This Rare Butterfly Lives Side By Side With Ants

The Adeloptypa annulifera is a neotropical butterfly with a strange and fascinating life cycle. While it has long been known to fraternize with ants—and its wing patterns even look like a cluster of ants—researchers Phil Torres and Aaron Pomerantz recently discovered just how far the insect’s connection to the other species goes.

The two stumbled upon the butterfly species while exploring southeastern Peru and quickly realized it had some pretty strange habits. In the short video “Butterfly Discovery in the Amazon,” Torres and Pomerantz explain that the Adeloptypa annulifera spends its entire life living amongst ants. At the larval stage, ants actually help care for the insects, protecting them from harm. In return, the caterpillars provide valuable nutrients for the ants. But later in life, the relationship between the ants and butterflies becomes less harmonious: Torres and Pomerantz found that, as fully formed butterflies, the Adeloptypa annulifera begin stealing food from the ants and blocking them from food sources, becoming what’s called a “kleptoparasite.”

“This is just a lesson that if you look closely you might find something totally new, and this is just the first step,” says Torres. “There’s much more work to be done here.” The two scientists published a full life cycle study of the Adeloptypa annulifera, and summarize their most exciting discoveries in the video above.

[h/t Digg]

Banner Image Credit: The Jungle Diaries, YouTube

Adria C. LeBoeuf
Ants Communicate by Swapping Spit
Adria C. LeBoeuf
Adria C. LeBoeuf

Some insects’ mouth-to-mouth exchanges transmit tiny molecules of hormones and other important chemical information, according to scientists writing in the journal eLife.

The spit-swapping behavior is called trophallaxis. Many entomologists who witnessed the behavior in ants and other social insects believed the bugs were using it to efficiently share food. But some researchers noticed that carpenter ants were trophallax-ing in non-dining contexts, like when one ant would return to its family after being away. The scientists wondered if the ants’ kissing juice contained more than just calories.

They brought lots of ants into the lab to sample what the ants were sharing. At first, the researchers tried just waiting around until one ant initiated trophallaxis, but that mostly resulted in a lot of waiting and very little fluid. Eventually, they figured out that they could gently squeeze the ants’ bellies until the liquid came dribbling out of their mouths.

The researchers ran chemical and genetic tests on the fluid to determine its contents, and they found all kinds of interesting things. The liquid did indeed include particles of food and digestive enzymes, but it also contained several growth-related proteins and a juvenile hormone that can influence an insect’s development.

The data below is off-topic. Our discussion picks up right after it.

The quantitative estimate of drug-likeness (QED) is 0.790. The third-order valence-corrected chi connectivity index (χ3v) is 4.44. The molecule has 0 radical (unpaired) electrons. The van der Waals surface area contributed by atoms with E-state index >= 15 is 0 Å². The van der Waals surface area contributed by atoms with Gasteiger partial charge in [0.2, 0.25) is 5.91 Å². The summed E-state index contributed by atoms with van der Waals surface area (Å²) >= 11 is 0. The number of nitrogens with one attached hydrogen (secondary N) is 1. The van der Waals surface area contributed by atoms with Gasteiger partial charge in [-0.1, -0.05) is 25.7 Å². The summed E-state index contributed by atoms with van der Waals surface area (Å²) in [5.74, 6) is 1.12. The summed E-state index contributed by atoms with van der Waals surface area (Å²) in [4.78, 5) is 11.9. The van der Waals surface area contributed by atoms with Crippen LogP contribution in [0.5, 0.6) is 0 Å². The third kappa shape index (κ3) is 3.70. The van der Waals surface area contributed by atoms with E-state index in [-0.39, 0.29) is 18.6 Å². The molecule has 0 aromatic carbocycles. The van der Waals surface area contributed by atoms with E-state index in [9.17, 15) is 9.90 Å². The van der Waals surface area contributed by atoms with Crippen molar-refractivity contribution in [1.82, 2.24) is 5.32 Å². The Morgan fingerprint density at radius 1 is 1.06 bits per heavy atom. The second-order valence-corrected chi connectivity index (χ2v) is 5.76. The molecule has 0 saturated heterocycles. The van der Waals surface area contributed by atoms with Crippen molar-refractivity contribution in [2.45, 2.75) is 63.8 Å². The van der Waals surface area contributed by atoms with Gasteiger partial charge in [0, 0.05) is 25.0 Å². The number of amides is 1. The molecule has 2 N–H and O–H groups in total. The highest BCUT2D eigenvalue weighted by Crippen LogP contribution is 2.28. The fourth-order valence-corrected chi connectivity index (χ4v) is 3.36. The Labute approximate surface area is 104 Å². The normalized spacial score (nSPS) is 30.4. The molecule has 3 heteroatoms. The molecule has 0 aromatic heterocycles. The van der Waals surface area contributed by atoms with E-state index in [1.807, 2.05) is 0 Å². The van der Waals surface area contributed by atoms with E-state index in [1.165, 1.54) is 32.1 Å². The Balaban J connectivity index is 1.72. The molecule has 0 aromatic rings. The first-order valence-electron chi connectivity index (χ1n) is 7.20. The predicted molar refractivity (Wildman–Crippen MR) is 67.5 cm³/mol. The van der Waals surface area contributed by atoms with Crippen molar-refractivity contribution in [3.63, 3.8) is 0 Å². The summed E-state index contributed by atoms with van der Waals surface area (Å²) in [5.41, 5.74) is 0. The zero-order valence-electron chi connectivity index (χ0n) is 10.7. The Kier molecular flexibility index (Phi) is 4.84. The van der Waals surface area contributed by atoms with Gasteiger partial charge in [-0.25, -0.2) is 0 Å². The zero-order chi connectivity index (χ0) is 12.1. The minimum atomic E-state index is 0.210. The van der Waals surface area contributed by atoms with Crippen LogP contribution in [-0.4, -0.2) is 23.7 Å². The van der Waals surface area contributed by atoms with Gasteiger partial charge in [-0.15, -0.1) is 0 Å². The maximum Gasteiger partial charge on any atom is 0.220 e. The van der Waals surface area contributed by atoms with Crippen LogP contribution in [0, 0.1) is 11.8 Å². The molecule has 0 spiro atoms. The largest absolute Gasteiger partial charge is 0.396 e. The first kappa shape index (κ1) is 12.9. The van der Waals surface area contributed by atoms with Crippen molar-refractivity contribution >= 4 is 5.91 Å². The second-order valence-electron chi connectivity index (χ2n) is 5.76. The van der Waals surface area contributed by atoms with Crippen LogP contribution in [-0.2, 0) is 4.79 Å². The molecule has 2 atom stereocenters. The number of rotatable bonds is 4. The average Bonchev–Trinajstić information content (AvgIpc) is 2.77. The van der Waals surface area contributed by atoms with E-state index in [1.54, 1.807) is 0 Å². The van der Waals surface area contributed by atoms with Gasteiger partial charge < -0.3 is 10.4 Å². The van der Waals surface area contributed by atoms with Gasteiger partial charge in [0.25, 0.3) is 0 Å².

To find out how these compounds might affect a trophallaxis recipient, the researchers added the juvenile hormone to the meals they were feeding adult ants. The adults passed the hormone-charged liquid onto their larvae. The larvae loved it. Individuals who had taken in the hormone were twice as likely as others to survive to adulthood.

First author Adria LeBoeuf works at the Center for Integrative Genomics in Switzerland. She says the ants could very well be using trophallaxis to decide which larvae succeed. “When the ants feed their larvae, they aren’t just feeding them food, they are casting quantitative ballots for their colony, administering different amounts of growth-promoting components to influence the next generation,” she said in a statement.

Larvae chosen to receive the liquid are being nourished in more ways than one. In some ways, LeBoeuf says, it’s a lot like mammals’ milk. It also suggests that “…the oral exchange of fluids, such as saliva, in other animals might also serve previously unexpected roles." Yum.

Josh Cassidy/KQED
Watch These Peruvian Tree-Protecting Ants in Ultra HD
Josh Cassidy/KQED
Josh Cassidy/KQED

In the Peruvian rainforest, a mutualistic relationship thrives between Inga tree saplings and native ants. The young trees need the ants as defense, so insects don't eat their leaves. The ants get "paid" for this defensive role using nectar provided by the tree.

In this beautiful Ultra-HD video from Deep Look, we see how this relationship works—and how it breaks down when clever Riodinid caterpillars come along!

The moral of this story? Never trust ants to protect you.

For more discussion, read this KQED article. Also fascinating is this paper by Suzanne Koptur (PDF link) describing the same ecosystem. There's also a nice It's Okay To Be Smart video on ant/tree mutualism.

And if you enjoyed this, watch another Deep Look video: What Do Ants Do With the Leaves They Carry Around?

(Photo courtesy of Josh Cassidy/KQED.)


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